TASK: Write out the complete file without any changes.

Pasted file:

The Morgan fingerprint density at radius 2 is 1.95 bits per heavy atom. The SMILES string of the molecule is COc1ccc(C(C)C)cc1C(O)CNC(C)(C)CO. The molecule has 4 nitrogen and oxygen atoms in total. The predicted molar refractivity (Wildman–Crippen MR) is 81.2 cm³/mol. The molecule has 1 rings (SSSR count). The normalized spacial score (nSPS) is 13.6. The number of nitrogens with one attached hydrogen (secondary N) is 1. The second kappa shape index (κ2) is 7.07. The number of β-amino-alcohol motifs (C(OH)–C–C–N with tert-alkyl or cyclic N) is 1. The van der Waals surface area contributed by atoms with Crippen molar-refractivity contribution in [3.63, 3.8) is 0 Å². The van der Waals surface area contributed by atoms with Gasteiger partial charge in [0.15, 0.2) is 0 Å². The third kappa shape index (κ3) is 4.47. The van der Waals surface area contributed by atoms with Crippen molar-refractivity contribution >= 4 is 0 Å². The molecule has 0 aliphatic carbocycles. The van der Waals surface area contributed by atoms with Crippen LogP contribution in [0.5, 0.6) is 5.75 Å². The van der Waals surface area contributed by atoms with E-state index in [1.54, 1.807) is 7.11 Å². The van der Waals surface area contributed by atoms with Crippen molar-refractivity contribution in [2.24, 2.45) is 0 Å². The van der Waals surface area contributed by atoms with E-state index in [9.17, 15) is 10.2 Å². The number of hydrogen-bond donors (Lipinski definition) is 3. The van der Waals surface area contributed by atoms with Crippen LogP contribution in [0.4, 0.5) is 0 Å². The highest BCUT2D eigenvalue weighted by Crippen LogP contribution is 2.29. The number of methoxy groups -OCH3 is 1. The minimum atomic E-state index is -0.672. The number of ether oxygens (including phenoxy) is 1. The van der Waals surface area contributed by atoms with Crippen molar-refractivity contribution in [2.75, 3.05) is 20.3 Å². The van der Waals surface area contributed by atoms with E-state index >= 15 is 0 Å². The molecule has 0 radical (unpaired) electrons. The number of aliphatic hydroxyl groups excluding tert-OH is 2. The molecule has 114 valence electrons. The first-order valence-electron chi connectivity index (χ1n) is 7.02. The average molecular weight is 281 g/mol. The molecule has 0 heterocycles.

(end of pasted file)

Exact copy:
The Morgan fingerprint density at radius 2 is 1.95 bits per heavy atom. The SMILES string of the molecule is COc1ccc(C(C)C)cc1C(O)CNC(C)(C)CO. The molecule has 4 nitrogen and oxygen atoms in total. The predicted molar refractivity (Wildman–Crippen MR) is 81.2 cm³/mol. The molecule has 1 rings (SSSR count). The normalized spacial score (nSPS) is 13.6. The number of nitrogens with one attached hydrogen (secondary N) is 1. The second kappa shape index (κ2) is 7.07. The number of β-amino-alcohol motifs (C(OH)–C–C–N with tert-alkyl or cyclic N) is 1. The van der Waals surface area contributed by atoms with Crippen molar-refractivity contribution in [3.63, 3.8) is 0 Å². The van der Waals surface area contributed by atoms with Gasteiger partial charge in [0.15, 0.2) is 0 Å². The third kappa shape index (κ3) is 4.47. The van der Waals surface area contributed by atoms with Crippen molar-refractivity contribution >= 4 is 0 Å². The molecule has 0 aliphatic carbocycles. The van der Waals surface area contributed by atoms with Crippen LogP contribution in [0.5, 0.6) is 5.75 Å². The van der Waals surface area contributed by atoms with E-state index in [1.54, 1.807) is 7.11 Å². The van der Waals surface area contributed by atoms with Crippen molar-refractivity contribution in [2.24, 2.45) is 0 Å². The van der Waals surface area contributed by atoms with E-state index in [9.17, 15) is 10.2 Å². The number of hydrogen-bond donors (Lipinski definition) is 3. The van der Waals surface area contributed by atoms with Crippen LogP contribution in [0.4, 0.5) is 0 Å². The highest BCUT2D eigenvalue weighted by Crippen LogP contribution is 2.29. The number of methoxy groups -OCH3 is 1. The minimum atomic E-state index is -0.672. The number of ether oxygens (including phenoxy) is 1. The van der Waals surface area contributed by atoms with Crippen molar-refractivity contribution in [2.75, 3.05) is 20.3 Å². The van der Waals surface area contributed by atoms with E-state index >= 15 is 0 Å². The molecule has 0 radical (unpaired) electrons. The number of aliphatic hydroxyl groups excluding tert-OH is 2. The molecule has 114 valence electrons. The first-order valence-electron chi connectivity index (χ1n) is 7.02. The average molecular weight is 281 g/mol. The molecule has 0 heterocycles.